Finalist, Transgender Fiction - Lambda Literary Award (2019)
Finalist - Edmund White Award for Debut Fiction (2019)
Freshwater is based on the experiences of queer, trans, black, Nigerian author Akwaeke Emezi. In their debut novel, Emezi addresses multiple questions about identity and trauma. It tells the story of Ada, a Nigerian human and ọgbanje: a type of Igbo spirit. The ọgbanje take the form of children who die over and over again, torturing their parents who hope they will stay alive. This is called an Iyi-uwa, the oath that binds the spirit of a dead child to the world, causing it to be reborn to the same mother. But Ada does not die at birth, and so the oath is not fulfilled; as a result, the multiple ọgbanje spirits that should have been reborn are stranded within her. Instead of dying, Ada becomes a bridge, able to go in and out of the spirit world. This leads the already volatile child’s fractured existence to splinter, causing great concern for her southern Nigerian family.
Narrated from the perspective of the different spirits within Ada and occasionally Ada herself, Freshwater explores the metaphysics of identity. At first glance, you might think the story is a metaphor for mental illness. It is not. Rather, Emezi conveys a lived experience of occupying multiple identities and realities, and has said, “I am a village full of faces and a compound full of bones, translucent thousands.” Freshwater is about transformation and finding a place to call home within liminal spaces — between genders, between life and death, between god and human — and finding a way to co-exist within them. It deals with some challenging topics, such as self-harm, sexual assault, and suicide. At times it’s a harrowing read. But Emezi balances the cruelty and heartache with pure beauty and tenderness, writing with such force and power that I was compelled to read on.
When Ada moves to North America for college, a traumatic experience causes the ọgbanje within her to separate and grow in power. Born out of violence, the dominant spirit, Asụghara takes over. “I already knew Ada was mine: mine to move and take and save.” Obsessed with power and hedonism, and fuelled with rage, Asụghara uses Ada’s body to live out her violent sexual urges. “I was made out of desire… I filled her up with it and choked her.” This hunger is a brutal force unmediated by human concerns about emotional consequences. As such, she wreaks havoc on Ada’s relationships. As time goes by, Asụghara’s dangerous hold over Ada grows. Ada hacks off her long hair, restricts her food, exercises excessively, drowns herself in tequila, and cuts herself with fresh scalpels and shards of glass. “Anything, you see, that would make that pale secret flesh sing that bright mother color.” But this isn’t enough for Asụghara, who craves pleasure and sex and complete obedience. Ada begins to fade into the background of her own mind, struggling to find her individual sense of self amidst the dominating voices within her.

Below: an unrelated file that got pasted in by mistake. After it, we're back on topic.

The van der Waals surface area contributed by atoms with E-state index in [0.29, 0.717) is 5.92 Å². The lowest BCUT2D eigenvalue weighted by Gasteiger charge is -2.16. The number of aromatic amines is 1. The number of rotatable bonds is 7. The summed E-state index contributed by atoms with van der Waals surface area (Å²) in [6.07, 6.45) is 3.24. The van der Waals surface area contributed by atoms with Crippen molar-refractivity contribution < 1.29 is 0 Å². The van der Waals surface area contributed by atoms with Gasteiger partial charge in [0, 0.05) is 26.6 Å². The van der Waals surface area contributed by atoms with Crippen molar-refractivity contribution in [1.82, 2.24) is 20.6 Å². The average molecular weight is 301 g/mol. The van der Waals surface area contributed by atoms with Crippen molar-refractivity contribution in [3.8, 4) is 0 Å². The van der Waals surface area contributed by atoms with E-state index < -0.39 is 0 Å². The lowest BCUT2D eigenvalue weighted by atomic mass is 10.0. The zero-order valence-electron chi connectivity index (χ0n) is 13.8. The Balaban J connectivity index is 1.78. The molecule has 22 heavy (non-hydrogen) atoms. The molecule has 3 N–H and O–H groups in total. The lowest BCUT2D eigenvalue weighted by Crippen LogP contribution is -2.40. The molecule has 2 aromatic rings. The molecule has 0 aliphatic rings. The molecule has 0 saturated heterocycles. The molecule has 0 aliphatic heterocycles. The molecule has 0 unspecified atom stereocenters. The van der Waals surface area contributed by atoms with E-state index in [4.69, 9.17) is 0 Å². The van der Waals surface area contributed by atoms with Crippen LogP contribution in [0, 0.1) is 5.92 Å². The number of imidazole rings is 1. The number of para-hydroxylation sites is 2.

I read the part where Ada named her dominant spirit, Asughara, over and over again. “She gave me this name, Asụghara, complete with the gritty slide of the throat halfway through. I hope it scrapes your mouth bloody to say it. When you name something, it comes into existence—did you know that? There is a strength there, bone-white power injected in a rush, like a trembling drug.” It’s fierce. It’s haunting. And it’s downright electric. As a writer, I am jealous of its power and of the way it demands your attention. As a reader, I feel privileged to have read it.
Like Ada, Emezi is ọgbanje, and their breast reduction and hysterectomy are, they write, “a bridge across realities, a movement from being assigned female to assigning myself as ọgbanje; a spirit customizing its vessel to reflect its nature.” Similarly, Ada seeks out procedures that will mark her as “other,” neither male or female. She lets a “masked man take a knife lavishly to the flesh of her chest, mutilating her better and deeper.” The desire to shed her assigned physical skin is the desire to reject binary notions of gender, ultimately becoming ọgbanje.
I was blown away by Freshwater’s raw beauty and sensuality. Even through the darker parts of the story, this shone through. Emezi’s style of writing is raw and honest, poetic and infatuating, and I fell absolutely in love with it. Each word is painstakingly and precisely chosen to illustrate Ada’s experience of a fragmented identity and it’s quite simply an extraordinary reading experience. So much so, that I intend on devouring everything Emezi has ever written. Freshwater, in all its sheer perfection, will leave you pondering what it really means to be spiritual.